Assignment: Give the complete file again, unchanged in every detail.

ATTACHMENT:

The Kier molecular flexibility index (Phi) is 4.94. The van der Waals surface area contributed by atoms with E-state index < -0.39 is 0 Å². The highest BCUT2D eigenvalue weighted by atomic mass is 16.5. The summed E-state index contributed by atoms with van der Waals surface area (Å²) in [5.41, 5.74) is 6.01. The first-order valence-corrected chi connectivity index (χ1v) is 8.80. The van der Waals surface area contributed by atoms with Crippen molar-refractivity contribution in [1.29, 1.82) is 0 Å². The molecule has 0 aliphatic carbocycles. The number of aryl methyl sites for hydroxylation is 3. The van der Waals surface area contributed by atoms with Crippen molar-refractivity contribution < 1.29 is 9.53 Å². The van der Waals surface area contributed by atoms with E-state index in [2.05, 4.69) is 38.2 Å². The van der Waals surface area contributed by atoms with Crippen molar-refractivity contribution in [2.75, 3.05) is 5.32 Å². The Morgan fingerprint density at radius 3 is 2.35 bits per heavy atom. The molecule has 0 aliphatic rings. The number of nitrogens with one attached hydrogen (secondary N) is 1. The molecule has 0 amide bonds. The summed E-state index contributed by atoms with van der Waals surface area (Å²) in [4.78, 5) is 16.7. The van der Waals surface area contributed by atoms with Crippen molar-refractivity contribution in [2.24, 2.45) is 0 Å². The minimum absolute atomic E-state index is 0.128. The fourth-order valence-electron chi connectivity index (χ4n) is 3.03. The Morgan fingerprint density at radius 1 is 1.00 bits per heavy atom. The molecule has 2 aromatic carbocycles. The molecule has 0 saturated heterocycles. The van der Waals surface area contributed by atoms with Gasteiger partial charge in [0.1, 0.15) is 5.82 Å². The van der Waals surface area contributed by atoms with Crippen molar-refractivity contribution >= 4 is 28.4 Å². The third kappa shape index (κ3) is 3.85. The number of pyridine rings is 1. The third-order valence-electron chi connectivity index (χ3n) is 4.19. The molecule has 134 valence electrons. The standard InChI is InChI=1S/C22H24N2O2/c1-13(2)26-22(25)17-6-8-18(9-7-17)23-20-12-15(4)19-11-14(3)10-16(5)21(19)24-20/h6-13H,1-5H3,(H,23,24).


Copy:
The Kier molecular flexibility index (Phi) is 4.94. The van der Waals surface area contributed by atoms with E-state index < -0.39 is 0 Å². The highest BCUT2D eigenvalue weighted by atomic mass is 16.5. The summed E-state index contributed by atoms with van der Waals surface area (Å²) in [5.41, 5.74) is 6.01. The first-order valence-corrected chi connectivity index (χ1v) is 8.80. The van der Waals surface area contributed by atoms with Crippen molar-refractivity contribution in [1.29, 1.82) is 0 Å². The molecule has 0 aliphatic carbocycles. The number of aryl methyl sites for hydroxylation is 3. The van der Waals surface area contributed by atoms with Crippen molar-refractivity contribution < 1.29 is 9.53 Å². The van der Waals surface area contributed by atoms with E-state index in [2.05, 4.69) is 38.2 Å². The van der Waals surface area contributed by atoms with Crippen molar-refractivity contribution in [2.75, 3.05) is 5.32 Å². The Morgan fingerprint density at radius 3 is 2.35 bits per heavy atom. The molecule has 0 aliphatic rings. The number of nitrogens with one attached hydrogen (secondary N) is 1. The molecule has 0 amide bonds. The summed E-state index contributed by atoms with van der Waals surface area (Å²) in [4.78, 5) is 16.7. The van der Waals surface area contributed by atoms with Crippen molar-refractivity contribution in [2.24, 2.45) is 0 Å². The minimum absolute atomic E-state index is 0.128. The fourth-order valence-electron chi connectivity index (χ4n) is 3.03. The Morgan fingerprint density at radius 1 is 1.00 bits per heavy atom. The molecule has 2 aromatic carbocycles. The molecule has 0 saturated heterocycles. The van der Waals surface area contributed by atoms with Gasteiger partial charge in [0.1, 0.15) is 5.82 Å². The van der Waals surface area contributed by atoms with Crippen molar-refractivity contribution >= 4 is 28.4 Å². The third kappa shape index (κ3) is 3.85. The number of pyridine rings is 1. The third-order valence-electron chi connectivity index (χ3n) is 4.19. The molecule has 134 valence electrons. The standard InChI is InChI=1S/C22H24N2O2/c1-13(2)26-22(25)17-6-8-18(9-7-17)23-20-12-15(4)19-11-14(3)10-16(5)21(19)24-20/h6-13H,1-5H3,(H,23,24).